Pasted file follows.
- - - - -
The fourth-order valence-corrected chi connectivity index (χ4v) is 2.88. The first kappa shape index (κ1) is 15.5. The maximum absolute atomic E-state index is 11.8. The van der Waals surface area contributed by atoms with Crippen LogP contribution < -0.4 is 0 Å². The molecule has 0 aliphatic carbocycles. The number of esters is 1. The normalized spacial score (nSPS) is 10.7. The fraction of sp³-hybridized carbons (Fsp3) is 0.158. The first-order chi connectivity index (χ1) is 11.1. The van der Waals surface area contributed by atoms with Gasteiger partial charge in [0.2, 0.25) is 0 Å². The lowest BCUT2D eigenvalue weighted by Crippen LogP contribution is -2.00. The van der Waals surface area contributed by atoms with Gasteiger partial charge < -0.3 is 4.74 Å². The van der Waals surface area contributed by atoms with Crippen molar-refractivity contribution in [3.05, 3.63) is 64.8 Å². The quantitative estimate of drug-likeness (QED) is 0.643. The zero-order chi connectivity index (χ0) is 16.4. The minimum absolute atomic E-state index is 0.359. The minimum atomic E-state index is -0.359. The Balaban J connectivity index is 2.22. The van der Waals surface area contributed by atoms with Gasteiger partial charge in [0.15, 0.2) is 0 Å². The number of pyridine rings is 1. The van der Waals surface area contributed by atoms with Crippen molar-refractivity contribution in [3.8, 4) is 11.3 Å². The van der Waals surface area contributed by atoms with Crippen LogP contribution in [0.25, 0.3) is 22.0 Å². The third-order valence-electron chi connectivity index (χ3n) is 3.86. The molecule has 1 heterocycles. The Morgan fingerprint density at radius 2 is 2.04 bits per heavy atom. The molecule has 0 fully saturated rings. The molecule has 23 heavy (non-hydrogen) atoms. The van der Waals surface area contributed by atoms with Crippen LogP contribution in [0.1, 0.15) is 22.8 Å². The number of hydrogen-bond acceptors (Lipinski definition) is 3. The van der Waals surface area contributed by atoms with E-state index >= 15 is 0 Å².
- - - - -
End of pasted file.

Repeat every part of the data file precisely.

The fourth-order valence-corrected chi connectivity index (χ4v) is 2.88. The first kappa shape index (κ1) is 15.5. The maximum absolute atomic E-state index is 11.8. The van der Waals surface area contributed by atoms with Crippen LogP contribution < -0.4 is 0 Å². The molecule has 0 aliphatic carbocycles. The number of esters is 1. The normalized spacial score (nSPS) is 10.7. The fraction of sp³-hybridized carbons (Fsp3) is 0.158. The first-order chi connectivity index (χ1) is 11.1. The van der Waals surface area contributed by atoms with Gasteiger partial charge in [0.2, 0.25) is 0 Å². The lowest BCUT2D eigenvalue weighted by Crippen LogP contribution is -2.00. The van der Waals surface area contributed by atoms with Gasteiger partial charge < -0.3 is 4.74 Å². The van der Waals surface area contributed by atoms with Crippen molar-refractivity contribution in [3.05, 3.63) is 64.8 Å². The quantitative estimate of drug-likeness (QED) is 0.643. The zero-order chi connectivity index (χ0) is 16.4. The minimum absolute atomic E-state index is 0.359. The minimum atomic E-state index is -0.359. The Balaban J connectivity index is 2.22. The van der Waals surface area contributed by atoms with Gasteiger partial charge in [0.15, 0.2) is 0 Å². The number of pyridine rings is 1. The van der Waals surface area contributed by atoms with Crippen molar-refractivity contribution in [3.8, 4) is 11.3 Å². The van der Waals surface area contributed by atoms with Crippen LogP contribution in [0.25, 0.3) is 22.0 Å². The third-order valence-electron chi connectivity index (χ3n) is 3.86. The molecule has 1 heterocycles. The Morgan fingerprint density at radius 2 is 2.04 bits per heavy atom. The molecule has 0 fully saturated rings. The molecule has 23 heavy (non-hydrogen) atoms. The van der Waals surface area contributed by atoms with Crippen LogP contribution in [0.1, 0.15) is 22.8 Å². The number of hydrogen-bond acceptors (Lipinski definition) is 3. The van der Waals surface area contributed by atoms with E-state index >= 15 is 0 Å².